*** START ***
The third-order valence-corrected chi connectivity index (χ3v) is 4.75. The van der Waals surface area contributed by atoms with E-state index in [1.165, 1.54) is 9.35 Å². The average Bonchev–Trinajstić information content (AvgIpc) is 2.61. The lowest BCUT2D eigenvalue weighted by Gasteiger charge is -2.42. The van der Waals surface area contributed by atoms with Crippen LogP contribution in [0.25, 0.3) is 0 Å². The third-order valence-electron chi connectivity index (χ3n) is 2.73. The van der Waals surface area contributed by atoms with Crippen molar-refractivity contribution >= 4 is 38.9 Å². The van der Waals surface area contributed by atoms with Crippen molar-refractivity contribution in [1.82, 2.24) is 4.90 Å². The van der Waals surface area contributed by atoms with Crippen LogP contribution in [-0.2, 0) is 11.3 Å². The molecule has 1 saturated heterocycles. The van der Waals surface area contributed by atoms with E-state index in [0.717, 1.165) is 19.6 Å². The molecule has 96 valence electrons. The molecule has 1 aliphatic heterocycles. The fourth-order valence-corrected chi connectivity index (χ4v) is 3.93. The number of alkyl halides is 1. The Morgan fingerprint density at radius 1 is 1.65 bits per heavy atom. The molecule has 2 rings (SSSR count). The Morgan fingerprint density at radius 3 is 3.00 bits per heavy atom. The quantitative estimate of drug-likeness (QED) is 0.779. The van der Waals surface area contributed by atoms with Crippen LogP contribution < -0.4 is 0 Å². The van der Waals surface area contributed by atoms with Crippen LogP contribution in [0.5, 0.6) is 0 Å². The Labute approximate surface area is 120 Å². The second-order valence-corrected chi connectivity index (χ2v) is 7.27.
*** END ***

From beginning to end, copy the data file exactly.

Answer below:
The third-order valence-corrected chi connectivity index (χ3v) is 4.75. The van der Waals surface area contributed by atoms with E-state index in [1.165, 1.54) is 9.35 Å². The average Bonchev–Trinajstić information content (AvgIpc) is 2.61. The lowest BCUT2D eigenvalue weighted by Gasteiger charge is -2.42. The van der Waals surface area contributed by atoms with Crippen LogP contribution in [0.25, 0.3) is 0 Å². The third-order valence-electron chi connectivity index (χ3n) is 2.73. The van der Waals surface area contributed by atoms with Crippen molar-refractivity contribution >= 4 is 38.9 Å². The van der Waals surface area contributed by atoms with Crippen molar-refractivity contribution in [1.82, 2.24) is 4.90 Å². The van der Waals surface area contributed by atoms with Crippen LogP contribution in [-0.2, 0) is 11.3 Å². The molecule has 1 saturated heterocycles. The van der Waals surface area contributed by atoms with E-state index in [0.717, 1.165) is 19.6 Å². The molecule has 96 valence electrons. The molecule has 1 aliphatic heterocycles. The fourth-order valence-corrected chi connectivity index (χ4v) is 3.93. The number of alkyl halides is 1. The Morgan fingerprint density at radius 1 is 1.65 bits per heavy atom. The molecule has 2 rings (SSSR count). The Morgan fingerprint density at radius 3 is 3.00 bits per heavy atom. The quantitative estimate of drug-likeness (QED) is 0.779. The van der Waals surface area contributed by atoms with Crippen LogP contribution < -0.4 is 0 Å². The van der Waals surface area contributed by atoms with Crippen LogP contribution in [0.5, 0.6) is 0 Å². The Labute approximate surface area is 120 Å². The second-order valence-corrected chi connectivity index (χ2v) is 7.27.